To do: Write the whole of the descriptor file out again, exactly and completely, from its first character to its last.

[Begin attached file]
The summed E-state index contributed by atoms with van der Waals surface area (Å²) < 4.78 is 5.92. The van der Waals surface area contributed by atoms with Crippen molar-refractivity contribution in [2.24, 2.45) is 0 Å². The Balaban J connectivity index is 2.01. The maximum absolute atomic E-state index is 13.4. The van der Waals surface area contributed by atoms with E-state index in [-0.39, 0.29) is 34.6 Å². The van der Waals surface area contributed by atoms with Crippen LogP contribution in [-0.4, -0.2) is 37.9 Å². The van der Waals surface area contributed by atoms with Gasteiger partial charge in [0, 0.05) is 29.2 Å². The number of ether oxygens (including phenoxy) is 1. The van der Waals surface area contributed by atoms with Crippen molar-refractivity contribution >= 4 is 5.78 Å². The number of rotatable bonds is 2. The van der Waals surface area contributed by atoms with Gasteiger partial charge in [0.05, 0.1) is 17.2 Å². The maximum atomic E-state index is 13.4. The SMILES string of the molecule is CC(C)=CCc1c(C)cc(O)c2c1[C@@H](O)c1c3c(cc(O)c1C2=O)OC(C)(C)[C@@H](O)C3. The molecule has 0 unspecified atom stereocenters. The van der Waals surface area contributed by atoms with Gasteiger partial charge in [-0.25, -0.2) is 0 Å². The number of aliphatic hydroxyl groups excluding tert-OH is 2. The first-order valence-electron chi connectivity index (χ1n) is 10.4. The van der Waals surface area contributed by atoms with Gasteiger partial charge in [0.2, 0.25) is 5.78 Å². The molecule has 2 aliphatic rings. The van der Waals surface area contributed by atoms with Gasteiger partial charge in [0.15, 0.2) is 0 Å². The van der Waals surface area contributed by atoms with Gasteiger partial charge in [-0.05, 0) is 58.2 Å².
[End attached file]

The summed E-state index contributed by atoms with van der Waals surface area (Å²) < 4.78 is 5.92. The van der Waals surface area contributed by atoms with Crippen molar-refractivity contribution in [2.24, 2.45) is 0 Å². The Balaban J connectivity index is 2.01. The maximum absolute atomic E-state index is 13.4. The van der Waals surface area contributed by atoms with E-state index in [-0.39, 0.29) is 34.6 Å². The van der Waals surface area contributed by atoms with Crippen LogP contribution in [-0.4, -0.2) is 37.9 Å². The van der Waals surface area contributed by atoms with Gasteiger partial charge in [0, 0.05) is 29.2 Å². The number of ether oxygens (including phenoxy) is 1. The van der Waals surface area contributed by atoms with Crippen molar-refractivity contribution >= 4 is 5.78 Å². The number of rotatable bonds is 2. The van der Waals surface area contributed by atoms with Gasteiger partial charge in [0.05, 0.1) is 17.2 Å². The maximum atomic E-state index is 13.4. The SMILES string of the molecule is CC(C)=CCc1c(C)cc(O)c2c1[C@@H](O)c1c3c(cc(O)c1C2=O)OC(C)(C)[C@@H](O)C3. The molecule has 0 unspecified atom stereocenters. The van der Waals surface area contributed by atoms with Gasteiger partial charge in [-0.25, -0.2) is 0 Å². The number of aliphatic hydroxyl groups excluding tert-OH is 2. The first-order valence-electron chi connectivity index (χ1n) is 10.4. The van der Waals surface area contributed by atoms with Gasteiger partial charge in [0.2, 0.25) is 5.78 Å². The molecule has 2 aliphatic rings. The van der Waals surface area contributed by atoms with Gasteiger partial charge in [0.15, 0.2) is 0 Å². The van der Waals surface area contributed by atoms with Gasteiger partial charge in [-0.05, 0) is 58.2 Å².